It seems the new PowerBoost hybrid powertrain has led to the demise of the 3.0-liter Power Stroke diesel engine with Ford confirming the half-ton diesel is no more for the F-150.
In an official statement to TFL truck and through dealer memos sent out late last week, Ford laid out the reasoning behind the demise of the 3.0-liter Power Stroke diesel.
Ford issued this statement:
“Yes. The 3.0-liter V6 Power Stroke diesel engine is being removed from the F-150 lineup. Our customers overwhelmingly order our EcoBoost V6 gasoline engines. For customers who need maximum towing torque, we now offer the F-150 PowerBoost as the ideal combination of capability, power, and fuel efficiency, which wasn’t available when Power Stroke was introduced.”
Various outlets also reported a dealer memo went out confirming the end of the engine as well as the timing of its demise, first posted on the F150gen14.com forum. The memo states orders need to be placed by July 16, 2021, and cites both the “global semiconductor shortage, and to maximize production to meet customer demand,” according to MC&T.
Since the launch of the 3.0-liter Power Stroke diesel, the engine was always an oddball for the automaker making its EcoBoost lineup of engines its focal point. The launch of the PowerBoost, aka hybrid engine, also helped seal the deal on the diesel.
The hybrid puts out an impressive 430 horsepower and 570 pound-feet of torque with 600 pounds more towing capacity (12,700 to 12,100 pounds) and more payload with a max of 2,120 pounds versus 1,840 pounds for the diesel. For the Power Stroke, the 250 horsepower and 440 pound-feet of torque just doesn’t measure up to the PowerBoost’s impressive numbers.
Fuel economy is similar with the PowerBoost achieving an EPA-estimated city/highway mileage of 24/24 MPG while the Power Stroke diesel returned 20/27 MPG.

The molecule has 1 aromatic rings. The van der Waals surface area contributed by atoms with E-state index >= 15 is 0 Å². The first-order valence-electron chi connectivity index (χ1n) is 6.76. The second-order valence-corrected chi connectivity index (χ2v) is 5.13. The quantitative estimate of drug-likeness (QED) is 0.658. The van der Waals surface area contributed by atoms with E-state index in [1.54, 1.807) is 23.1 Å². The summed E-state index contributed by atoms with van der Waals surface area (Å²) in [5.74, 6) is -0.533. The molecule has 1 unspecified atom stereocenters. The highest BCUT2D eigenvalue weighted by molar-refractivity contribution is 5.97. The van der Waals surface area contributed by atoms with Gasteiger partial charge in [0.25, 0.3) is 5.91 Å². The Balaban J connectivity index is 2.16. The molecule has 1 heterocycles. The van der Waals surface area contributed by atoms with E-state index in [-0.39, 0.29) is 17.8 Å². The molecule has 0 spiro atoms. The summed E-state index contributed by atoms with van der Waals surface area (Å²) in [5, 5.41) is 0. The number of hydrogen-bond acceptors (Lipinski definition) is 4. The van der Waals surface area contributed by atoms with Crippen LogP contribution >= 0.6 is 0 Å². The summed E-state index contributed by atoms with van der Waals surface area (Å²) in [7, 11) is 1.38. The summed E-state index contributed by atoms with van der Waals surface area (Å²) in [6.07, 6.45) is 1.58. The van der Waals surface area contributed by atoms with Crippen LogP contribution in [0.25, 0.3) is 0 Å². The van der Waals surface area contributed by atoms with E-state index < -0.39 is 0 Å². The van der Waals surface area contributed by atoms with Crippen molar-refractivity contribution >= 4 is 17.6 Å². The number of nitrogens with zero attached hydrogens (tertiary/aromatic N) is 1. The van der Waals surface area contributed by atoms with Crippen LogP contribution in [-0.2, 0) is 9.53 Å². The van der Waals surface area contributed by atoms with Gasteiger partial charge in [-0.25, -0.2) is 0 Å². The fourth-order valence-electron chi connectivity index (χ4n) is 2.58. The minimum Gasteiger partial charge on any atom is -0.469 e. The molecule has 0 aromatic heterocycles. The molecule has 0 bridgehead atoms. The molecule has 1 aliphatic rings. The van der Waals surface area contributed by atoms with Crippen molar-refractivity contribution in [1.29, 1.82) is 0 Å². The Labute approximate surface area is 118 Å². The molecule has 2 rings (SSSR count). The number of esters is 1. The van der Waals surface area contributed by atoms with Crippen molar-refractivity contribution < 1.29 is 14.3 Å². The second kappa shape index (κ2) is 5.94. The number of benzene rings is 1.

Plus, the addition of Pro Power Onboard and the marketing behind the PowerBoost really didn’t help the Power Stroke diesel at all.
Besides the hybrid hurting the diesel engine’s popularity, its performance was always behind the competition. The aforementioned fuel economy was significantly less than both the Chevy Silverado 3.0-liter inline 6 diesel as well as the Ram 1500 EcoDiesel V-6, which both easily eclipsed the 30 MPG mark in 2WD.
Plus, Chevy with its $995 upcharge for its diesel makes the Power Stroke seem really expensive.
In comparison, the Power Stroke diesel, available in SuperCab and SuperCrew configurations, had a $4,995 premium on the base model. This was the highest upcharge on any engine option for the Ford F-150 with the hybrid undercutting the diesel by $500 on the various trims it was available.
Dropping the Power Stroke 3.0-liter diesel from its lineup just makes sense for Ford. The company didn’t have a competitive advantage, they weren’t supporting the 3-year-old engine much in terms of marketing, and it wasn’t a big seller thanks to the high price point.
For Ford, the path looks much brighter for hybrid gasoline technology with its current strategy.